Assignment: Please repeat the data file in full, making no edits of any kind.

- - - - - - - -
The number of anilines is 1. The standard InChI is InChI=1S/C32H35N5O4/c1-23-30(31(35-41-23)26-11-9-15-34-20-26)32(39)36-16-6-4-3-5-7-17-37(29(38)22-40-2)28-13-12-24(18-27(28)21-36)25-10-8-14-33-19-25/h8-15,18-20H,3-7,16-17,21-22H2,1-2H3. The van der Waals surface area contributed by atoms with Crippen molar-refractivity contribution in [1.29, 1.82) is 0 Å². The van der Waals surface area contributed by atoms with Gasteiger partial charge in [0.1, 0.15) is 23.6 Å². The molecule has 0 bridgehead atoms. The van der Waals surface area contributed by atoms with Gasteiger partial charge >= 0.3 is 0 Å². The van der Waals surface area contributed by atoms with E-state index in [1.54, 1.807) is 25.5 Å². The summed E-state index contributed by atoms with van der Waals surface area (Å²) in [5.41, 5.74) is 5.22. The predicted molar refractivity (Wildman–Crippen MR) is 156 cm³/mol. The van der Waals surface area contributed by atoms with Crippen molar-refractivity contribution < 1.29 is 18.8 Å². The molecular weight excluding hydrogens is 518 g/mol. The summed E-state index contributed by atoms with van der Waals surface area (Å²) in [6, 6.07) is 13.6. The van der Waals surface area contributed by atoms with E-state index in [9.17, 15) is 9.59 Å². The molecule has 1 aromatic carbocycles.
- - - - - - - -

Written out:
The number of anilines is 1. The standard InChI is InChI=1S/C32H35N5O4/c1-23-30(31(35-41-23)26-11-9-15-34-20-26)32(39)36-16-6-4-3-5-7-17-37(29(38)22-40-2)28-13-12-24(18-27(28)21-36)25-10-8-14-33-19-25/h8-15,18-20H,3-7,16-17,21-22H2,1-2H3. The van der Waals surface area contributed by atoms with Crippen molar-refractivity contribution in [1.29, 1.82) is 0 Å². The van der Waals surface area contributed by atoms with Gasteiger partial charge in [0.1, 0.15) is 23.6 Å². The molecule has 0 bridgehead atoms. The van der Waals surface area contributed by atoms with Gasteiger partial charge >= 0.3 is 0 Å². The van der Waals surface area contributed by atoms with E-state index in [1.54, 1.807) is 25.5 Å². The summed E-state index contributed by atoms with van der Waals surface area (Å²) in [5.41, 5.74) is 5.22. The predicted molar refractivity (Wildman–Crippen MR) is 156 cm³/mol. The van der Waals surface area contributed by atoms with Crippen molar-refractivity contribution < 1.29 is 18.8 Å². The molecular weight excluding hydrogens is 518 g/mol. The summed E-state index contributed by atoms with van der Waals surface area (Å²) in [6, 6.07) is 13.6. The van der Waals surface area contributed by atoms with E-state index in [9.17, 15) is 9.59 Å². The molecule has 1 aromatic carbocycles.